New Zealand businesses will incur unexpected costs as a result of the 1 October GST increase, unless they take steps now to prepare for the transition.
From an IT perspective there is a general perception that the rate change is a simple issue – that businesses will change 12.5 percent to 15 percent in the setup options of their accounting software and carry on. Unfortunately it is not always that simple, says Enprise Group CEO Mark Loveys.
"Many businesses do not appear to have realised all the implications of the change," he says.
"Changing the GST rate in your accounting system is one thing, but it's the issues around the changeover – such as customisations to documents and reports and the timing of particular transaction types and situations – that are going to catch people out. Businesses need to start preparing well in advance of 1 October for the introduction of the new GST rate."
Examples include the handling of transactions such as lay-bys, credit notes, orders, back-orders and quotations that are processed within timeframes that span the GST changeover date.
Someone will have to pay the increased GST – and it will be up to the business to make up the shortfall if it does not charge the customer the correct amount. Companies dealing in large volumes of goods, or companies that order goods in advance are more vulnerable in this situation.
With only two and a half months to go, the IRD is yet to release final official guidelines for businesses. A GST Advisory Panel has been set up to consider the transitional issues businesses are facing and will provide regular comment on its website. See: www.gstadvisory.govt.nz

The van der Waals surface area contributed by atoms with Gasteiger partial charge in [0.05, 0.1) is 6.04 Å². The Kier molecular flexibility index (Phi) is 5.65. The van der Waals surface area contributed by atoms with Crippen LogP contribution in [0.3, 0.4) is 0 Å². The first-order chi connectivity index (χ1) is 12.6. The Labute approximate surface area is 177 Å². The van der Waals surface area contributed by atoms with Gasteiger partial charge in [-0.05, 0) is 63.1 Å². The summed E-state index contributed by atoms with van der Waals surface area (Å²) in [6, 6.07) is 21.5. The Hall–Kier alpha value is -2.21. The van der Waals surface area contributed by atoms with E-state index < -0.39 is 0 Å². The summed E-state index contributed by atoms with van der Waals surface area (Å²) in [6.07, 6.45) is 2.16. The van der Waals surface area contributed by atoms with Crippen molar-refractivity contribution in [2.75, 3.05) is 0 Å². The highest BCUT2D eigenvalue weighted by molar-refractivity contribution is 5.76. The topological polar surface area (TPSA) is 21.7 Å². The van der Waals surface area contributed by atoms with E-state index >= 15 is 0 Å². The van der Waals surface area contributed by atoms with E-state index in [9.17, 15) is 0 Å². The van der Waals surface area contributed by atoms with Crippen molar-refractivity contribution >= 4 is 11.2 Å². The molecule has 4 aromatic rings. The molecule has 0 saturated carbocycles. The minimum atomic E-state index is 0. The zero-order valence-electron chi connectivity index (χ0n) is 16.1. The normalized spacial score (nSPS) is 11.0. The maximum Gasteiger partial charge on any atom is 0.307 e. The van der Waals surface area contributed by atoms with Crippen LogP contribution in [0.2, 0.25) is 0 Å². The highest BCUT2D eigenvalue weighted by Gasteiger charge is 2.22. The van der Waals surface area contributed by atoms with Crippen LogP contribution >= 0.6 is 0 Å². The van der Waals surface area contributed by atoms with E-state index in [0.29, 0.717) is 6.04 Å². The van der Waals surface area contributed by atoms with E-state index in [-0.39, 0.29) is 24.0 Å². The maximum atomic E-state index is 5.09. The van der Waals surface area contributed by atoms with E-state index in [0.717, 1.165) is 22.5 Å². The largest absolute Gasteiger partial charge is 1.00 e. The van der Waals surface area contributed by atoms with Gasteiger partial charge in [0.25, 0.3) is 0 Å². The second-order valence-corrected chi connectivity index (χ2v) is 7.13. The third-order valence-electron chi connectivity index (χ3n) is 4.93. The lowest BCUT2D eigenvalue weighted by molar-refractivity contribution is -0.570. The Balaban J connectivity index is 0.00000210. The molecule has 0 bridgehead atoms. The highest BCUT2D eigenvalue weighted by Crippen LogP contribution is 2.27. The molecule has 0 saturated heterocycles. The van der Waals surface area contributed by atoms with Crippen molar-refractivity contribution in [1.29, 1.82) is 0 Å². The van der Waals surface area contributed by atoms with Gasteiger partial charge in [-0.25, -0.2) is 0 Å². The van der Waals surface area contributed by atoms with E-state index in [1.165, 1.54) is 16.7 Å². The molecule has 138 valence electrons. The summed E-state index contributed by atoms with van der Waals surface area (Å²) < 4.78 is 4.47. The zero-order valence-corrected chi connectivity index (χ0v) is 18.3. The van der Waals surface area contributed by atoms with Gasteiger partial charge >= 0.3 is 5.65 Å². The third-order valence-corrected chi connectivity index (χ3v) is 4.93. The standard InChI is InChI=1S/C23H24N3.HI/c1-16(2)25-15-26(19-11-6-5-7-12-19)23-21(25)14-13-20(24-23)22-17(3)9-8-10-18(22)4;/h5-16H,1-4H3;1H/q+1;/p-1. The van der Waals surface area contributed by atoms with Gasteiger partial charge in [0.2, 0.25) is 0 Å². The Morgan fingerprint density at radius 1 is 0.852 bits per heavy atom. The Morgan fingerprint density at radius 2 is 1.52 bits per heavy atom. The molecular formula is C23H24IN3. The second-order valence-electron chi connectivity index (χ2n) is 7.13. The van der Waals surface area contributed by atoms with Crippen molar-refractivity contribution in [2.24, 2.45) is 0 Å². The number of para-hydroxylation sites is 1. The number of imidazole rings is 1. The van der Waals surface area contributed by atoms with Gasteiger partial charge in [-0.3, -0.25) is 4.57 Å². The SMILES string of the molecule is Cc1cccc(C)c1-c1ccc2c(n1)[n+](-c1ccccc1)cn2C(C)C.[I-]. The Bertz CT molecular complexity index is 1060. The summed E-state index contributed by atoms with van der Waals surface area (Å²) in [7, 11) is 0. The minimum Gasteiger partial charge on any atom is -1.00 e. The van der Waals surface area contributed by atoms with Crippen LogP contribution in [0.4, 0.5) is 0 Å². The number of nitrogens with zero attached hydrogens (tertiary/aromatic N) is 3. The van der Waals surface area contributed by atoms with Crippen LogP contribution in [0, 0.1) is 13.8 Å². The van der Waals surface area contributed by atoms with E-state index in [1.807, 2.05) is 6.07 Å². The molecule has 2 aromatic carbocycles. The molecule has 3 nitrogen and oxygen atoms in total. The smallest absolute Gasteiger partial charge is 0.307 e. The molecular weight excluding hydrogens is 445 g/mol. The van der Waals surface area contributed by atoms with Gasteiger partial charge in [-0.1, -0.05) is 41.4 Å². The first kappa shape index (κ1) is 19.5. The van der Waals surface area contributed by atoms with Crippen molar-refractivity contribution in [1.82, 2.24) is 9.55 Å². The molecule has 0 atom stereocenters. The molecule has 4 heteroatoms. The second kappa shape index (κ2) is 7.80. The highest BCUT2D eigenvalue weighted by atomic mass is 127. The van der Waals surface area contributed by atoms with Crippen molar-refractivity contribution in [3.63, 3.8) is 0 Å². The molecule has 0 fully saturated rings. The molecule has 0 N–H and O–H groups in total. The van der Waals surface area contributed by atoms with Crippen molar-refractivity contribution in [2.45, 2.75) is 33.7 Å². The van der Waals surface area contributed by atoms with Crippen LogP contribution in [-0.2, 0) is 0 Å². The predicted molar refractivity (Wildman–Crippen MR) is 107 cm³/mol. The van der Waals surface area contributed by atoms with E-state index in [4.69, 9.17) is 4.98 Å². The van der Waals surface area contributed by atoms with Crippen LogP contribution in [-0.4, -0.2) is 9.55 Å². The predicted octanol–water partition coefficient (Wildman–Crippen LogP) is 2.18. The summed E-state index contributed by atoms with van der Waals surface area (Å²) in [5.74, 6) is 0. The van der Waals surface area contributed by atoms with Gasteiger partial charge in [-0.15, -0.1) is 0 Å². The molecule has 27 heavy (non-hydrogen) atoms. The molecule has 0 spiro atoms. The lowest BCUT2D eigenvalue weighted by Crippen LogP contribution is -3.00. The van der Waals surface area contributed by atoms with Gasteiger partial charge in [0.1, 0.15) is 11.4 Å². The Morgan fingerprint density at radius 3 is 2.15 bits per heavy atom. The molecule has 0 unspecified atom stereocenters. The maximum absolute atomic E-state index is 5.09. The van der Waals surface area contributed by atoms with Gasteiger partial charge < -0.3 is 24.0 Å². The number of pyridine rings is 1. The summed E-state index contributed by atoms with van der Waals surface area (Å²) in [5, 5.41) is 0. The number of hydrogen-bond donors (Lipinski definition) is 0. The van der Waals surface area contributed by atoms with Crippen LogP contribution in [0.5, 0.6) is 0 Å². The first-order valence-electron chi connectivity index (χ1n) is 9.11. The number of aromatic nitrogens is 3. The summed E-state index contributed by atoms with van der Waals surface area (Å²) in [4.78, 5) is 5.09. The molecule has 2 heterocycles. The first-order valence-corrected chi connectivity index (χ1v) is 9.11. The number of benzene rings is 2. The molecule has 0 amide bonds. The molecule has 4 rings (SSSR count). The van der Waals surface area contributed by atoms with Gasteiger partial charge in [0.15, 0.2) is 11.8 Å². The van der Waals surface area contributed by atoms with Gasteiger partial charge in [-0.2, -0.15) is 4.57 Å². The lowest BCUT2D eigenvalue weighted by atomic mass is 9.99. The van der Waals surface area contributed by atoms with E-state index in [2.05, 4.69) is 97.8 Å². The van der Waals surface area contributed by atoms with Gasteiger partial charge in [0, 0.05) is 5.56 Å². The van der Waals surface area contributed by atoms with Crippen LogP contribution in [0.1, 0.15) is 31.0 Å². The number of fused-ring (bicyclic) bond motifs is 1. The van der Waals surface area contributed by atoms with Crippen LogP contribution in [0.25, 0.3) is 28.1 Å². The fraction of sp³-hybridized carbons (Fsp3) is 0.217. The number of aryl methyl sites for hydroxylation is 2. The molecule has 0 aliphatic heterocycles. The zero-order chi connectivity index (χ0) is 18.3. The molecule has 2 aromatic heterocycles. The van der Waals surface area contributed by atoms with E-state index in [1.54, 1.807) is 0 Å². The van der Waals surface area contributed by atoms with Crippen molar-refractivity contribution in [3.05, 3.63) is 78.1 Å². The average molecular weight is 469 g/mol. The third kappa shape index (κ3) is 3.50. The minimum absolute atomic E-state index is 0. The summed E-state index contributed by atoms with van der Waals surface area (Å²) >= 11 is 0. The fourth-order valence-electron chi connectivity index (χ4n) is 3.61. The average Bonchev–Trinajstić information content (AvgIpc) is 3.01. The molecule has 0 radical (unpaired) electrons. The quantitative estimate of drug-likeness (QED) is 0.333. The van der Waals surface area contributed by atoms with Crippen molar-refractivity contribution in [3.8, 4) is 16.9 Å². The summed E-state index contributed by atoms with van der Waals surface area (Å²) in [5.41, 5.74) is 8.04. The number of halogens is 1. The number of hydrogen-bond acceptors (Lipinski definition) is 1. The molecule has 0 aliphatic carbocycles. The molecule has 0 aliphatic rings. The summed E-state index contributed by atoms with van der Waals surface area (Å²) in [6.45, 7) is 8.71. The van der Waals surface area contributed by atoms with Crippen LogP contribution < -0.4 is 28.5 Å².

Mark Loveys says the flexibility of modern accounting software packages, and the ease with which businesses can customise them, is sometimes a double-edged sword.
GST has not changed for over 20 years. Since then a huge number of customised reports and forms have been created by many people for individual business requirements that may involve GST calculations. Without thorough testing, businesses won't know for sure whether their invoices and credit notes will apply the correct amount of GST or whether GST will be reported correctly.
Enprise has committed to run automated tests on its customers' systems before 1 October 2010. The company has developed a software application that can be run – remotely in most cases – through system files and databases to check all customisations and identify instances of hard-coded GST rates in the customer's environment. Enprise can then advise or help the customer make their system compliant.
"The application we've developed is automated, but beyond that, business processes need to be checked for each customer to understand whether they are processing types of transactions that require further GST consideration," Mark Loveys says.
"The sheer number of companies that need to have their systems and processes checked is a big issue," Mark Loveys says.
"Enprise will check at least ten customers a day, every day until 1 October. It's unusual to have to check so many systems in such a short timeframe. It's going to be a busy time for the local accounting software industry. The GST change is not likely to kill anyone – but it could result in cost, inconvenience and bother if not properly prepared for."